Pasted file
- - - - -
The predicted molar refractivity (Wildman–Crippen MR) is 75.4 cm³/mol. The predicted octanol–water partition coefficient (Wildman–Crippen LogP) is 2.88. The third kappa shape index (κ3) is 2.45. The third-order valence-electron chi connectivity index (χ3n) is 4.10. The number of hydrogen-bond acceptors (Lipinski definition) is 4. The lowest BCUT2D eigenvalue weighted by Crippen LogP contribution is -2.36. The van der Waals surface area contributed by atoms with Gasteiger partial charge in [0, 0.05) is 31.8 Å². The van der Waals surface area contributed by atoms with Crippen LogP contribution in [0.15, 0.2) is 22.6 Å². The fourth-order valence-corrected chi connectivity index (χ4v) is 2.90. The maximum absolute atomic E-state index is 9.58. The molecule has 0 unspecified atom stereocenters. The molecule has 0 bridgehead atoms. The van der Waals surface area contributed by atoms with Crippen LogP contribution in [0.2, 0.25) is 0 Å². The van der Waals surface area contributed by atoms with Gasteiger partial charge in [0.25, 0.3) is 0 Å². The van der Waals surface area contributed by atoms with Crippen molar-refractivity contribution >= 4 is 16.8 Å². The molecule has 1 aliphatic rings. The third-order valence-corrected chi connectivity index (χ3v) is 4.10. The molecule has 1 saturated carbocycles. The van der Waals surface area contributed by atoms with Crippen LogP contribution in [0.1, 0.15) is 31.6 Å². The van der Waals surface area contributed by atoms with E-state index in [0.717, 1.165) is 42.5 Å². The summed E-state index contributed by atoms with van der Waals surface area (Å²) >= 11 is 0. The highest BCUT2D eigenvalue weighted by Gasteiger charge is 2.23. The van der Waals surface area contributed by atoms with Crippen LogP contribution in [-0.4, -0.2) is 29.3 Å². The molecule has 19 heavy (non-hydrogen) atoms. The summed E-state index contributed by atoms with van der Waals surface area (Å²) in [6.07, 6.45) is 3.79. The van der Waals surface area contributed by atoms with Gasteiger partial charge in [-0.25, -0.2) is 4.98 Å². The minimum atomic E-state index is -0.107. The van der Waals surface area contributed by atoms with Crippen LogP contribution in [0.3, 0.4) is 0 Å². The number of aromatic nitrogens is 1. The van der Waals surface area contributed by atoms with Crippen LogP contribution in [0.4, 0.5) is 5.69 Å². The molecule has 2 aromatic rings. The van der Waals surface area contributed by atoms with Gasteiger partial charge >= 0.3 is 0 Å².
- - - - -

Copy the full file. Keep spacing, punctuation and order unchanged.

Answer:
The predicted molar refractivity (Wildman–Crippen MR) is 75.4 cm³/mol. The predicted octanol–water partition coefficient (Wildman–Crippen LogP) is 2.88. The third kappa shape index (κ3) is 2.45. The third-order valence-electron chi connectivity index (χ3n) is 4.10. The number of hydrogen-bond acceptors (Lipinski definition) is 4. The lowest BCUT2D eigenvalue weighted by Crippen LogP contribution is -2.36. The van der Waals surface area contributed by atoms with Gasteiger partial charge in [0, 0.05) is 31.8 Å². The van der Waals surface area contributed by atoms with Crippen LogP contribution in [0.15, 0.2) is 22.6 Å². The fourth-order valence-corrected chi connectivity index (χ4v) is 2.90. The maximum absolute atomic E-state index is 9.58. The molecule has 0 unspecified atom stereocenters. The molecule has 0 bridgehead atoms. The van der Waals surface area contributed by atoms with Crippen LogP contribution in [0.2, 0.25) is 0 Å². The van der Waals surface area contributed by atoms with Gasteiger partial charge in [0.25, 0.3) is 0 Å². The van der Waals surface area contributed by atoms with Crippen molar-refractivity contribution >= 4 is 16.8 Å². The molecule has 1 aliphatic rings. The third-order valence-corrected chi connectivity index (χ3v) is 4.10. The molecule has 1 saturated carbocycles. The van der Waals surface area contributed by atoms with Crippen LogP contribution in [0.1, 0.15) is 31.6 Å². The van der Waals surface area contributed by atoms with E-state index in [0.717, 1.165) is 42.5 Å². The summed E-state index contributed by atoms with van der Waals surface area (Å²) >= 11 is 0. The highest BCUT2D eigenvalue weighted by Gasteiger charge is 2.23. The van der Waals surface area contributed by atoms with Crippen LogP contribution in [-0.4, -0.2) is 29.3 Å². The molecule has 19 heavy (non-hydrogen) atoms. The summed E-state index contributed by atoms with van der Waals surface area (Å²) in [6.07, 6.45) is 3.79. The van der Waals surface area contributed by atoms with Gasteiger partial charge in [-0.25, -0.2) is 4.98 Å². The minimum atomic E-state index is -0.107. The van der Waals surface area contributed by atoms with Crippen LogP contribution in [0.3, 0.4) is 0 Å². The number of aromatic nitrogens is 1. The van der Waals surface area contributed by atoms with Crippen LogP contribution in [0.4, 0.5) is 5.69 Å². The molecule has 2 aromatic rings. The van der Waals surface area contributed by atoms with Gasteiger partial charge >= 0.3 is 0 Å².